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I am binding live events on links in my PhoneGap app. The event does fire successfully (confirmed by alert()ing), but it seems any touch data is not attached to the event object like it should be. This happens on all touch events - touchstart, touchmove, and touchend.

$('a').live('touchend', function(event) {
  alert(event.touches.length); // event.touches should be populated!

Any ideas? Am I SOL with

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2 Answers 2

up vote 2 down vote accepted

The touch events are not currently supported by Events/live.

From the documentation:

Possible event values: click, dblclick, mousedown, mouseup, mousemove, mouseover, mouseout, keydown, keypress, keyup

Currently not supported: blur, focus, mouseenter, mouseleave, change, submit

You might want to consider trying to use click if that will suit your needs, or you can switch to using livequery, which probably will support it. (livequery is what live was originally based on, I'm not sure why it doesn't support all of the same events)

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I'll try out livequery, thanks. Figured as the touch events were getting caught OK that they were fairly supported, but I guess something extra has to happen to pass along all the event attributes. – ceejayoz Mar 23 '09 at 14:21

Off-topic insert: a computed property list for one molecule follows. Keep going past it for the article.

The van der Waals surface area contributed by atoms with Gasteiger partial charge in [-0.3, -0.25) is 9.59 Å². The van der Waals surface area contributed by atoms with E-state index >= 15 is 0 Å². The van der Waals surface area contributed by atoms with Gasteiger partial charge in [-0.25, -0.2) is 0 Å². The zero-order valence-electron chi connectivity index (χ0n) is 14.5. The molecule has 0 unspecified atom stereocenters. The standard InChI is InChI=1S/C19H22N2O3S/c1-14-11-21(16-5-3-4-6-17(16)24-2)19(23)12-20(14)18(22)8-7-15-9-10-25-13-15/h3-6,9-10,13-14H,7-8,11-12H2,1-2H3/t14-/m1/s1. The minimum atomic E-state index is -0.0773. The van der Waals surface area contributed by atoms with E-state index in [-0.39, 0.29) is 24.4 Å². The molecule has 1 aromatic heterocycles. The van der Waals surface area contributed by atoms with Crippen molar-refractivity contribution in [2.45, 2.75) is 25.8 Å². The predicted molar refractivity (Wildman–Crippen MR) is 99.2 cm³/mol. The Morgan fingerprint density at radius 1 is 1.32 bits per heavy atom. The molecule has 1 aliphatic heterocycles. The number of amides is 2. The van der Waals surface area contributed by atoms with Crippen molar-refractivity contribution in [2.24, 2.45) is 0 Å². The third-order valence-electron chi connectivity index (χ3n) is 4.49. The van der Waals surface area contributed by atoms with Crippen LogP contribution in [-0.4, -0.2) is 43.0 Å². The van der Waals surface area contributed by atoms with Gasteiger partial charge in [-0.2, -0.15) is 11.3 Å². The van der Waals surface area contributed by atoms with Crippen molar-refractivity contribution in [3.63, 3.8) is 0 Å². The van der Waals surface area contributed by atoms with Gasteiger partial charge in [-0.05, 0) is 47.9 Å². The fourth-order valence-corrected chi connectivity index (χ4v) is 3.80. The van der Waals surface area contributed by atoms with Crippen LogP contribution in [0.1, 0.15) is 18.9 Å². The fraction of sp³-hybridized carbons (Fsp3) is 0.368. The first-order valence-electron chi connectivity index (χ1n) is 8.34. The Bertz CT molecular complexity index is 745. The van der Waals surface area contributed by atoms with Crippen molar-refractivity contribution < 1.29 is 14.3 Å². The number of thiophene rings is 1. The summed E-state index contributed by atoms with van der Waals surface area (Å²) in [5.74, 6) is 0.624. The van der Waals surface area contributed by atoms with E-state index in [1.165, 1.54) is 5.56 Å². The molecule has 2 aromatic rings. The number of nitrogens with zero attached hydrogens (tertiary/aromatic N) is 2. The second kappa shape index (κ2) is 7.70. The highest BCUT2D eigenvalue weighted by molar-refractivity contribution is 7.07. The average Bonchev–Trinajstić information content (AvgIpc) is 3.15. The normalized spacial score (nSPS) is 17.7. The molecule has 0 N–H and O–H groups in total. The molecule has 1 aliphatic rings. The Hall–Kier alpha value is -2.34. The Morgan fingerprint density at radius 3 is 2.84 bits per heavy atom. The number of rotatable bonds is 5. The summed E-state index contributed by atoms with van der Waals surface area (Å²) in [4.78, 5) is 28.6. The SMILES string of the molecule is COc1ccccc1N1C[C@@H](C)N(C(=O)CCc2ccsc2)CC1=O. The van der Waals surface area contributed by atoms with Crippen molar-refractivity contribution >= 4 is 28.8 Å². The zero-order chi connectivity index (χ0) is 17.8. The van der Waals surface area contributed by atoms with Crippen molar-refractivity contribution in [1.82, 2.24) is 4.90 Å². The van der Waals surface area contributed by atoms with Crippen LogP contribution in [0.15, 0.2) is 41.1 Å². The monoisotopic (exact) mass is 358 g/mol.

I believe livequery uses timers and that is why it can support so much more. The jQuery team used a different method that is more efficient, but also limited. – Jab Mar 23 '09 at 20:19

Actually, you can use the .live method. You don't have the event.touches property because of how jQuery handles events internally. In order to "fix" events, jQuery clones the event. In doing so, it only copies over a limited number of properties for performance reasons. However, you can still access the original event object via the event.originalEvent property.

So your example code would need to look like the following:

$('a').live('touchend', function(event) {

Here are the properties that are copied over:

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This appears to be true in the new jQuery 1.4. It wasn't the case in 1.3. – ceejayoz Jan 30 '10 at 23:52
jQuery 1.3.x had the same behavior, to copy over a set number of common properties and expose the original event as an originalEvent property. Relevant source: – Brandon Aaron Feb 8 '10 at 5:22

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